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Contact: John Leslie
News Releases 2003
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Jim Cantore, a familiar face on the Weather Channel, received the prestigious NOAA-David S. Johnson Award for his innovative use of environmental satellite data, including water vapor imagery, and educating viewers about the causes behind weather events. The National Oceanic and Atmospheric Administration (NOAA) and the National Space Club presented the award to Cantore at the 46th Annual Goddard Memorial Dinner on March 28. NOAA is an agency of the Commerce Department.
The NOAA-Johnson Award, named after the first NOAA assistant administrator for satellite and information services, recognizes professional scientists who create new uses for observational satellite data that can predict atmospheric, oceanic and terrestrial conditions. The award was first presented in 1999.
Cantore, long acknowledged for his live coverage of major weather events – from Hurricanes Andrew in 1992 to Mitch in 1998, was singled out for this year’s award based on the way he incorporates satellite data and water vapor imagery into his Weather Channel broadcasts.
“Jim has a talent for using NOAA satellite data and imagery to help educate viewers about how certain conditions impact the weather we experience,” said Gregory W. Withee, NOAA assistant administrator for satellite and information services.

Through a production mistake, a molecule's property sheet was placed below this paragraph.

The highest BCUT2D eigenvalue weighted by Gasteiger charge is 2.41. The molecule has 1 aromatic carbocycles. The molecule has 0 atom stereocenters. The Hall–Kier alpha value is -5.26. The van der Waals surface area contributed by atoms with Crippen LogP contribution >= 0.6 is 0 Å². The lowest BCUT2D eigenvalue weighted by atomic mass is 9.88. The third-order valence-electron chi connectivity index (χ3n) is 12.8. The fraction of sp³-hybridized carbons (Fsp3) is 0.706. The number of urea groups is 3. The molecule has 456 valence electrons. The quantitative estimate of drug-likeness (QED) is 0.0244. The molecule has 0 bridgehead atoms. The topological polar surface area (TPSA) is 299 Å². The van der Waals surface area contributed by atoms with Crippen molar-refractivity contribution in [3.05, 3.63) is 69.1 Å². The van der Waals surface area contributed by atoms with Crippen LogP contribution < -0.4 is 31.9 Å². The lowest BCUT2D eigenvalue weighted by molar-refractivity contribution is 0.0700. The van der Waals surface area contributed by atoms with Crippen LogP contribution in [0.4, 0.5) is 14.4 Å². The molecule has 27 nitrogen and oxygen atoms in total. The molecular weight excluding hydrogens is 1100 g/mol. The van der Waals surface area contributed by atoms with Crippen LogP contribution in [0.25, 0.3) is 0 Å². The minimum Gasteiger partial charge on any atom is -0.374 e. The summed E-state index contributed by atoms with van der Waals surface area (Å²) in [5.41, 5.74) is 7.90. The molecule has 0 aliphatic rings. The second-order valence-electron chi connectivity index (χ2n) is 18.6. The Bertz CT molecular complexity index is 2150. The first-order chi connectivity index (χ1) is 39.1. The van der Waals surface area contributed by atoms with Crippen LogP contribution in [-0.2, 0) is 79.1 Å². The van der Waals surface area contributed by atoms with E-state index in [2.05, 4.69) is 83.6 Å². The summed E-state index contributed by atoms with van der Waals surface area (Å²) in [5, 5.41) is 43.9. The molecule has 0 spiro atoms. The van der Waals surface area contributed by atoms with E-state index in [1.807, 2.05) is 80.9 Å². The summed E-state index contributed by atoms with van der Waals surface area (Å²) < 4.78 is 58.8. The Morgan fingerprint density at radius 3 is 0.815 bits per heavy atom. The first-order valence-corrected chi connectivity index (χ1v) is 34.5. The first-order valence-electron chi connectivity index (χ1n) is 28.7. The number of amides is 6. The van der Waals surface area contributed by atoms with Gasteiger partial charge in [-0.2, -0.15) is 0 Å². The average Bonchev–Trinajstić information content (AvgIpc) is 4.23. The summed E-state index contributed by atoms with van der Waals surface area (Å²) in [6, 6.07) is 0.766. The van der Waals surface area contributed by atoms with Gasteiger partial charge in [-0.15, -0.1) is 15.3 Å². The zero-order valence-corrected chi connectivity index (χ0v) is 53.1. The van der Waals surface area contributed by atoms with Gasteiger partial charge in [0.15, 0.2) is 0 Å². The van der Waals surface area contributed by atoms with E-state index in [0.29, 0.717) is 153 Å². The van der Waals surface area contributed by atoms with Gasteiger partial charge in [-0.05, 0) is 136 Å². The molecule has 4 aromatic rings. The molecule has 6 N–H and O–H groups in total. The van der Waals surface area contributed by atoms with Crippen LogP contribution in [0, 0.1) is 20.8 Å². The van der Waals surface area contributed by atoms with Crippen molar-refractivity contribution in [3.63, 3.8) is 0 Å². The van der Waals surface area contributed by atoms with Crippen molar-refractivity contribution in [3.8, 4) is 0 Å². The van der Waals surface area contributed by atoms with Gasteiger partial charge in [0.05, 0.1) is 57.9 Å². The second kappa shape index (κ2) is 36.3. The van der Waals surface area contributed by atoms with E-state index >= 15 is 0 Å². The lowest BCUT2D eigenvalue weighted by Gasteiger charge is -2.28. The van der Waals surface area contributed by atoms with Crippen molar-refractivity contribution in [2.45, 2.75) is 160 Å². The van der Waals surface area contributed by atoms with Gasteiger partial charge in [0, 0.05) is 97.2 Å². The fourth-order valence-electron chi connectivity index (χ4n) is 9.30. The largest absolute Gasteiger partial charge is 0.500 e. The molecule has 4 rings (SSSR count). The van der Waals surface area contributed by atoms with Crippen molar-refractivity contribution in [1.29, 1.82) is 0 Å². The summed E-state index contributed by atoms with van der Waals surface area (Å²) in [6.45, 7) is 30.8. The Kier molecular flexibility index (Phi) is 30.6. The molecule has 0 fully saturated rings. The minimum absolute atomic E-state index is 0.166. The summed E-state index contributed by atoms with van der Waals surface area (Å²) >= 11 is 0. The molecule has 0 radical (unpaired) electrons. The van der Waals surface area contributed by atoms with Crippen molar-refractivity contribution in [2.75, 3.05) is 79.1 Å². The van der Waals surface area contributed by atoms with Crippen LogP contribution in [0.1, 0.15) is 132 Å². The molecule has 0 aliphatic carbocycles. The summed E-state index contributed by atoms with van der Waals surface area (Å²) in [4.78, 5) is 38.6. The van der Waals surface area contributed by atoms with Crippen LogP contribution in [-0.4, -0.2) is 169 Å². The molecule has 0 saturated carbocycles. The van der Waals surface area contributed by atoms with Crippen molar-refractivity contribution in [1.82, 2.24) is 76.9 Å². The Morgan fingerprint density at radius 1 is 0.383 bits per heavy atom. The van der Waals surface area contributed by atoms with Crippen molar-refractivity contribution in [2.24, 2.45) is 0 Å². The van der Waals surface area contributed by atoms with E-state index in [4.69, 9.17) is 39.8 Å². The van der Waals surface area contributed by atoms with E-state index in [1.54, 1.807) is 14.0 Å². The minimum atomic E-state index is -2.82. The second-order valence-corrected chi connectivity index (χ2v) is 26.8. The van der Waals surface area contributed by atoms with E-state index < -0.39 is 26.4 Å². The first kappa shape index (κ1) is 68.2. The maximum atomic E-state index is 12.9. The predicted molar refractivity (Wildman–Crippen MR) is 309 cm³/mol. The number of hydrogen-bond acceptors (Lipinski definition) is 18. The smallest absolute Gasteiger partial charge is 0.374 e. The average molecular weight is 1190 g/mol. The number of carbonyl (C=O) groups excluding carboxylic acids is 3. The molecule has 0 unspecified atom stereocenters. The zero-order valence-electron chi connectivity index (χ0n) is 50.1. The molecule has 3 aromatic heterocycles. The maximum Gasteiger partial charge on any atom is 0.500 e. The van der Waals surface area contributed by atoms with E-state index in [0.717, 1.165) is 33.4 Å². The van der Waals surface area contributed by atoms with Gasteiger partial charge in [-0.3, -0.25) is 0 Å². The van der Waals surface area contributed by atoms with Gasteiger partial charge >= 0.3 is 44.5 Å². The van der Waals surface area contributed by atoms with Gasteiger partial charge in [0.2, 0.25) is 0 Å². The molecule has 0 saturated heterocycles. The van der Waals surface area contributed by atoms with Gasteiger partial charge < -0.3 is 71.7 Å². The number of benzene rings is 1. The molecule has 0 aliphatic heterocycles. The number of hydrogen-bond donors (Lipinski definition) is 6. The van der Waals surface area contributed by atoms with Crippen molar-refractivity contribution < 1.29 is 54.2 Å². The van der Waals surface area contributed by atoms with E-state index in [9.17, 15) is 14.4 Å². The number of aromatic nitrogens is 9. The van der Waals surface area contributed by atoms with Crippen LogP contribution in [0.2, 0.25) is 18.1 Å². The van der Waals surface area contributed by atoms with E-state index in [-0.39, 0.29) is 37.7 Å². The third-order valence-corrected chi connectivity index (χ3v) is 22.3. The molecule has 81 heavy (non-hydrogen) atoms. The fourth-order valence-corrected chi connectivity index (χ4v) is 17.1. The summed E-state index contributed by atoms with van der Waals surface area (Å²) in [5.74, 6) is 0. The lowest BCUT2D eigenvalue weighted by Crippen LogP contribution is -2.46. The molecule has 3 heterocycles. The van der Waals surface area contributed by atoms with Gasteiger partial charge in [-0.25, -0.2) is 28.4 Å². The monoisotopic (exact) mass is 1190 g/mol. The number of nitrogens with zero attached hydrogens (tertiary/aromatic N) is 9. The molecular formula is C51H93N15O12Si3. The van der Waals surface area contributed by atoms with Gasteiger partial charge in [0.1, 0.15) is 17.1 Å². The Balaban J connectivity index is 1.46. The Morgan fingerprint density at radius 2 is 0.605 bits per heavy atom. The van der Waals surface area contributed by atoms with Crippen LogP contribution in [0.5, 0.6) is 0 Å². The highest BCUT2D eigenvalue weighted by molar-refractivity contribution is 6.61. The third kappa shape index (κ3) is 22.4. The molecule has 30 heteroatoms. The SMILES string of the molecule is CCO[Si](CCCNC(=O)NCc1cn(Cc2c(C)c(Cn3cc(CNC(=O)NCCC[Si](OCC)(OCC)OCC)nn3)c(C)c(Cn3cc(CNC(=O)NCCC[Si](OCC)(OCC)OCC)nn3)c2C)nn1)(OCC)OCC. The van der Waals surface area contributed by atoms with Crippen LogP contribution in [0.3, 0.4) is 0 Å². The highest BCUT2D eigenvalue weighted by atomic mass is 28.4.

A native of White River Junction, Vt., Cantore is co-host of the Weather Channel’s prime-time magazine “Atmospheres” and is a frequent host for other Weather Channel programs. He first appeared on the Weather Channel in 1986 – it was his first job after graduating with a bachelor’s of science degree in meteorology from Lyndon State College in Lyndonville, Vt.
NOAA Satellite and Information Services is the nation’s primary source of space-based meteorological and climate data. It operates the nation’s environmental satellites, which are used for weather and ocean observation and forecasting, climate monitoring and other environmental applications, including: sea-surface temperature, fire detection and ozone monitoring.
NOAA Satellite and Information Services also operates three data centers, which house global databases in climatology, oceanography, solid Earth geophysics, marine geology and geophysics, solar-terrestrial physics and paleoclimatology.
The Commerce Department’s National Oceanic and Atmospheric Administration (NOAA) is dedicated to enhancing economic security and national safety through the prediction and research of weather and climate-related events and providing environmental stewardship of the nation’s coastal and marine resources.
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